Anais Nin is the lone Selkie girl in my motley Tipa caravan. Here she laments a tragedy that has taken place somewhere among the events of the story.

Disclaimer: I do not own Final Fantasy: Crystal Chronicles or any characters or locations within; I only own the speaker in this poem.

Anaїs Nin's Lament

A voice in the shadows you whispered of a light,

A dawn in endless darkness to dispel the cloudy night.

But when I followed, only pain, too sharp for doleful cries—

The deepest grief of knowing that the dawn will never rise.

So many years ago we met upon the Shella isle;

You wrote to me, and I replied, and all th' eternal while

I longed to speak to you again, to see your handsome face,

Oh, how I longed to be with you, within your warm embrace!

But I would travel far and wide to find the precious myrrh

To keep the crystal shining bright, the miasma to deter

With my motley caravan, I the Selkie only—

Yet even among my dearest friends oft have I felt lonely.

And all th' eternal while you cherished the ambition

Of freeing all our peoples from the terrible condition

Brought on by miasma that engulfs our tiny world

And sends to us the monsters that in darkness all unfurled.

"If none can clear it," so you said, "then let me find a way

To live in it, adapt to it, that soon one distant day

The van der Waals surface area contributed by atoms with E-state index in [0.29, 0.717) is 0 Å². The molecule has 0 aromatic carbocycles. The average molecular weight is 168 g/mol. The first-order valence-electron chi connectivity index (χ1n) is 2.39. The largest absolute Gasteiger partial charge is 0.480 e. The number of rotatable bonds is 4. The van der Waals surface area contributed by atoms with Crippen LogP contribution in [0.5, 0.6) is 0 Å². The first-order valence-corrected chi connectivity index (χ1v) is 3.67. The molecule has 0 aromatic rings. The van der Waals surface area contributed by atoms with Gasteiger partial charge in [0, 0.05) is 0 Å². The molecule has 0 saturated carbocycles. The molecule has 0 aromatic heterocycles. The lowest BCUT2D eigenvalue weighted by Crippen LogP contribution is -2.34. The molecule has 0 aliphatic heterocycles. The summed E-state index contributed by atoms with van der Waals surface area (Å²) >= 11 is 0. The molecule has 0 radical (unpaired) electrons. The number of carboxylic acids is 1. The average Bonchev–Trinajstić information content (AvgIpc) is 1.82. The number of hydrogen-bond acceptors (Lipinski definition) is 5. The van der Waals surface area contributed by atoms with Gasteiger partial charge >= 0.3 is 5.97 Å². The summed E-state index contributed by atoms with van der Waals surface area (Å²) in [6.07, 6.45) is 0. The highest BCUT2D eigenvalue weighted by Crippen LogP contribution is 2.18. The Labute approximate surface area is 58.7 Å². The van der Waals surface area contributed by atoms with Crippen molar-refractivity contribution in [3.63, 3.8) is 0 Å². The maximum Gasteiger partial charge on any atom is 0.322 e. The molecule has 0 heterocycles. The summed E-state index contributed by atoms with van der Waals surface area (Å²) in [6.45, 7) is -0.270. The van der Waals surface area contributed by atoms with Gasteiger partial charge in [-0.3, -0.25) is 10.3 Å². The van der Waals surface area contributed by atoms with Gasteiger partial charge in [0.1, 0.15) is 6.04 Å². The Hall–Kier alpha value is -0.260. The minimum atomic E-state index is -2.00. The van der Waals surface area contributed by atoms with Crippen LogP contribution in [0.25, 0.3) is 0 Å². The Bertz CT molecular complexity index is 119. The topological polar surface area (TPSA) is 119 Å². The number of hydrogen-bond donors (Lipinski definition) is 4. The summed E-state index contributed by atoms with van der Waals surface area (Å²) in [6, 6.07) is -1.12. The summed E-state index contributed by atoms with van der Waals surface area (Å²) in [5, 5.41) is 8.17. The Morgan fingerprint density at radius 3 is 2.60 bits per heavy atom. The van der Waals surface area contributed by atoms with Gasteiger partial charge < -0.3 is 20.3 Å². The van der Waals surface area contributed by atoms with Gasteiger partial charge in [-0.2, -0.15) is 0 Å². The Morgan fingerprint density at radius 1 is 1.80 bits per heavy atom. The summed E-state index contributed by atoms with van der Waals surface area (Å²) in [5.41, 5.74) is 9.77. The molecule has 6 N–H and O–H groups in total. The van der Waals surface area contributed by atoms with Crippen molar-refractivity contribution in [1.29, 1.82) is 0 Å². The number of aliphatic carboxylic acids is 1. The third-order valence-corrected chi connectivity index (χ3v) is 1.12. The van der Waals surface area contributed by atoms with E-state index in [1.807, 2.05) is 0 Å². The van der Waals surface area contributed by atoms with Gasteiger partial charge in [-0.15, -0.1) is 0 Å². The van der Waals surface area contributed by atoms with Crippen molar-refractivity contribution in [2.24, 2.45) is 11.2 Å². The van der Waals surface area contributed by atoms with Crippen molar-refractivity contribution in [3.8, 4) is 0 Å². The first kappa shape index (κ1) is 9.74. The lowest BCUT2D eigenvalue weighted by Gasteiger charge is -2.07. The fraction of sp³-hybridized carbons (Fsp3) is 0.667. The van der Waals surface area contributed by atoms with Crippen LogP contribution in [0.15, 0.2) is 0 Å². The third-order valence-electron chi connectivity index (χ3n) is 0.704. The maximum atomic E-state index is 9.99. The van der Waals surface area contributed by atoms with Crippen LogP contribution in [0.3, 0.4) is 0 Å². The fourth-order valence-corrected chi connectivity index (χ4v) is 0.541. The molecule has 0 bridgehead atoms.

No longer will we live as captives to our crystals' light

And nor will we send caravans to journey forth and fight."

So to me you wrote of progress toward that great ambition,

Then a letter from you told me that your dream had found fruition!

"My work is successful," so you wrote, "a means I have achieved!

Just come to Conall Curach, dear, if you do not believe."

And all my friends would follow, another myrrh drop we did need.

And so to the Rebena plain, to the marsh we went with speed.

Above all else that brought me there, 'twas you I longed to see.

I hoped and wished and dreamed—but to find it could never be.

We came to Conall Curach then, as all of us had willed,

But only when we just arrived a monster that we killed

Had dropped the worn bandana that you once wore round your head—

And by that sign without a doubt I knew that you were dead.

More grief I felt that moment than with ever I could cope,

For to my friends I dared not tell my shattered dearest hopes.

Bound to silence there I left my broken heart behind,

For only then could I go on, whatever I would find.